If you choose to breastfeed your child, the first time you latch correctly can feel like a triumph. It’s the moment parents yearn for, and after so many issues that can arise in those first few days (improper latching and bleeding amongst them), having a successful latch can seem borderline miraculous.
The truth of breastfeeding is that it almost never starts—nor stays—easy. There’s the endless, shiny gear that promises effortless pumping, the shirts soaked through when you unexpectedly let down, and the anxiety of wondering if you’re ever even making enough.
Just when you feel like you get the hang of it, suddenly your baby is hungry all of the time, and now your nights are suddenly spent feeding them—every two hours, every hour, every thirty minutes. You feel defeated by this sudden change. What’s going on?
Although it might seem like this drastic change is cause for concern, it’s most likely that your baby is going through a growth spurt.
This sudden increase in feeding is often referred to as cluster feeding.
What is cluster feeding?
Your baby will go through many growth spurts in their first year that may or may not align with what’s typically laid out by medical professionals. Those “normal,” powerful growth spurts that cause cluster feeding in babies occur at:
- 2-3 weeks
- 6 weeks
- 3 months
- 6 months
Around these ages, you might notice a drastic increase in how often your little one is eating. Your baby might latch for just a few minutes before seeming satisfied, only to be hungry again soon after. While the length of these feedings tends to shorten, the sessions become more frequent—even as often as every thirty minutes. Though they can occur at any time of day, they are most likely to happen in the late afternoon or evening.
Since they’re hungry, your baby is likely to be fussy during this time, and you’ll probably notice the only way to soothe them is to feed them. Growth spurts (and cluster feeding) will usually only last a few days.
Why does cluster feeding happen?
Cluster feeding is your baby’s way of increasing your milk supply as they go through sudden surges of growth. When your baby suckles (or you pump), the hormones prolactin and oxytocin are released, and your milk “lets down.” Your baby’s sudden increase in feedings spark further production, boosting your milk supply. As your milk supply catches up to your baby’s needs, the time between feedings will lengthen again.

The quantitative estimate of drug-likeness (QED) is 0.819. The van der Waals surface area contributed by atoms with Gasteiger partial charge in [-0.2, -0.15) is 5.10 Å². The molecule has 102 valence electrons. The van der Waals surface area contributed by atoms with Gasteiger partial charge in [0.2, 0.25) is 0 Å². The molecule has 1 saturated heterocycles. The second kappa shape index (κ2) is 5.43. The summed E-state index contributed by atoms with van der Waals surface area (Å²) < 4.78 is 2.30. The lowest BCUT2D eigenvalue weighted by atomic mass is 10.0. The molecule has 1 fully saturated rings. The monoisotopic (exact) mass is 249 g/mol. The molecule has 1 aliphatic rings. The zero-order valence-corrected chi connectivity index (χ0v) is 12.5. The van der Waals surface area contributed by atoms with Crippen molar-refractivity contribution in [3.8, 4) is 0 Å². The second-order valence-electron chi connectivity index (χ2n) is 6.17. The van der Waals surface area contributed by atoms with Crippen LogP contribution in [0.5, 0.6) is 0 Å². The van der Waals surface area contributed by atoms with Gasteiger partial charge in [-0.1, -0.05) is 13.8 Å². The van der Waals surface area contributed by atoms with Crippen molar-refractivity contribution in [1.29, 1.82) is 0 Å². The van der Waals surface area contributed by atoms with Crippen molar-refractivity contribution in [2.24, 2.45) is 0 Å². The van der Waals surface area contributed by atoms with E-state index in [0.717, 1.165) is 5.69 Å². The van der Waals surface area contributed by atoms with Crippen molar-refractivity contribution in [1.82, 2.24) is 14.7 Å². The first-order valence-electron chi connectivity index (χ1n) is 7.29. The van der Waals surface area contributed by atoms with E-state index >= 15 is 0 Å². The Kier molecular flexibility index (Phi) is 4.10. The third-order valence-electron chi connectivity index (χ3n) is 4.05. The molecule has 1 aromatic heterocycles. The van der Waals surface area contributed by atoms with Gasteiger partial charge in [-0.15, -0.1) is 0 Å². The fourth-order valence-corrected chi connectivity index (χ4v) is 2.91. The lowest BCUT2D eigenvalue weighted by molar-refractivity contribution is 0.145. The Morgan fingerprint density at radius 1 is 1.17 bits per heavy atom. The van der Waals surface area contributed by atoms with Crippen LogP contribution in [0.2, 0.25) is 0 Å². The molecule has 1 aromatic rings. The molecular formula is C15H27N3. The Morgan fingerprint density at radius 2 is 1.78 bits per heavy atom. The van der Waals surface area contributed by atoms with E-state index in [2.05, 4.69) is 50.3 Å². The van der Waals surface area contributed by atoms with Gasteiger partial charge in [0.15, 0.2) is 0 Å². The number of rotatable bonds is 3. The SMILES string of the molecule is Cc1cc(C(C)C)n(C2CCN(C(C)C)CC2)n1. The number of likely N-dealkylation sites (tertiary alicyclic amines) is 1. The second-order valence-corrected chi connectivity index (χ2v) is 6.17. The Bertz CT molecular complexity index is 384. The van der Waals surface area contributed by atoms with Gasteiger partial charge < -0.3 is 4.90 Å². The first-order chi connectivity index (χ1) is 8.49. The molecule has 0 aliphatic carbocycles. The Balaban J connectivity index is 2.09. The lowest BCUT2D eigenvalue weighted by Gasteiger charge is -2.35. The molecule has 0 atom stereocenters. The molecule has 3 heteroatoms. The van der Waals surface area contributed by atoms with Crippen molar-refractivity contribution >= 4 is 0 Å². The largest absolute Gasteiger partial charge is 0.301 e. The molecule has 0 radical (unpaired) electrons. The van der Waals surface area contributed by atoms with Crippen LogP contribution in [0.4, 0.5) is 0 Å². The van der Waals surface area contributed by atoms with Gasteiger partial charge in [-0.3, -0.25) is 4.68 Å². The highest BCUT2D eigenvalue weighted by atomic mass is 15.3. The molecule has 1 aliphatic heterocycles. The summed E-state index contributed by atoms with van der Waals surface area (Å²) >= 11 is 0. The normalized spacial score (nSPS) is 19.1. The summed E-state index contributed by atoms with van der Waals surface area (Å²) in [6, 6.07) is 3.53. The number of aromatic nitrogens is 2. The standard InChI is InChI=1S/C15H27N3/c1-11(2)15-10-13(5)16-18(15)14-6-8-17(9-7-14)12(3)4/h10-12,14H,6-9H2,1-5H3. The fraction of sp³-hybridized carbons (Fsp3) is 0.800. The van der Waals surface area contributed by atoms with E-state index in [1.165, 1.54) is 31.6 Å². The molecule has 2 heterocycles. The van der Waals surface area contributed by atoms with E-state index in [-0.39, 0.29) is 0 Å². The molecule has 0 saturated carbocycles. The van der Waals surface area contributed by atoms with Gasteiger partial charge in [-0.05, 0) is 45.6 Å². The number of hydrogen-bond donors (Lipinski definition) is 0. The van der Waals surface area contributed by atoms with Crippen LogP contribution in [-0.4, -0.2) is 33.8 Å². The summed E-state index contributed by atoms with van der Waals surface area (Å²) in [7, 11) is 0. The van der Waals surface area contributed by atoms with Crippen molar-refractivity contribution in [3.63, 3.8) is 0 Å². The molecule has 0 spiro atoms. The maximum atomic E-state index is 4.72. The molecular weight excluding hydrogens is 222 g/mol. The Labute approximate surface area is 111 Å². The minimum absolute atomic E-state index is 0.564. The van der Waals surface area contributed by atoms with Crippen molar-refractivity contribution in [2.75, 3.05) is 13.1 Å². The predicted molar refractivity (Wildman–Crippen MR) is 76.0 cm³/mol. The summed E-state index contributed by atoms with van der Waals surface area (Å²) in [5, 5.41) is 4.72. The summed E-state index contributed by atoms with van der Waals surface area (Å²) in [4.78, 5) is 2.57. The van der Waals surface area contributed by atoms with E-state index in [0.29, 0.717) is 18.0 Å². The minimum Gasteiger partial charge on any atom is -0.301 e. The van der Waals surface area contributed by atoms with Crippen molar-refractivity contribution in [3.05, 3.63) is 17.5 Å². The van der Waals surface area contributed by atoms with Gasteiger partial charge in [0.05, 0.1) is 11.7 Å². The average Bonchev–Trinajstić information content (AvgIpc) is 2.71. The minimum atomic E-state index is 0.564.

How can I tell if my baby is eating enough?
Cluster feeding can and will disrupt any routine you’ve been building up since you brought your baby home. Gone are the gentle nursing sessions every few hours as your baby is suddenly ravenous and cranky. With the predictability lost, it’s normal to worry about whether your baby is eating enough.
But there are ways to tell if your baby is still healthy and just going through a growth spurt, including:
- Your baby is continuing to gain weight in accordance with growth charts and/or growth rates
- The cluster feeding occurs for a few hours a day (not the whole day)
- The growth spurt lasts around a few days and doesn’t continue beyond a week
- Your baby has a lot of wet and soiled diapers and rests between feedings
- Your baby’s fussiness is consistently soothed when they are fed
If you think your baby’s behavior is outside of what is considered normal, consult your pediatrician. They’ll be able to tell you what is—and isn’t—typical for this time.
What’s the best way to handle cluster feeding?
The best way to take care of your baby during this time is to take care of you. The increased needs of your new baby paired with your exhaustion from trying to keep up makes cluster feeding hard to deal with, and you’ll need to stay calm and comfortable during these stressful few days.
While you are taking care of your baby, make sure you’re hydrated, well fed, and if you can, tag someone in and get some rest to gear up for those demanding hours. Ask a partner or loved one if they can help you out during cluster feeding by being “on call” for snacks, drinks, or an extra set of hands. Get comfortable in a chair or bed, and find a way to entertain yourself, whether that’s by counting your kid’s fingers and toes or watching reruns of an old Netflix favorite.
It can feel like a test of your strength as a parent, but rest assured: cluster feeding is both normal and temporary.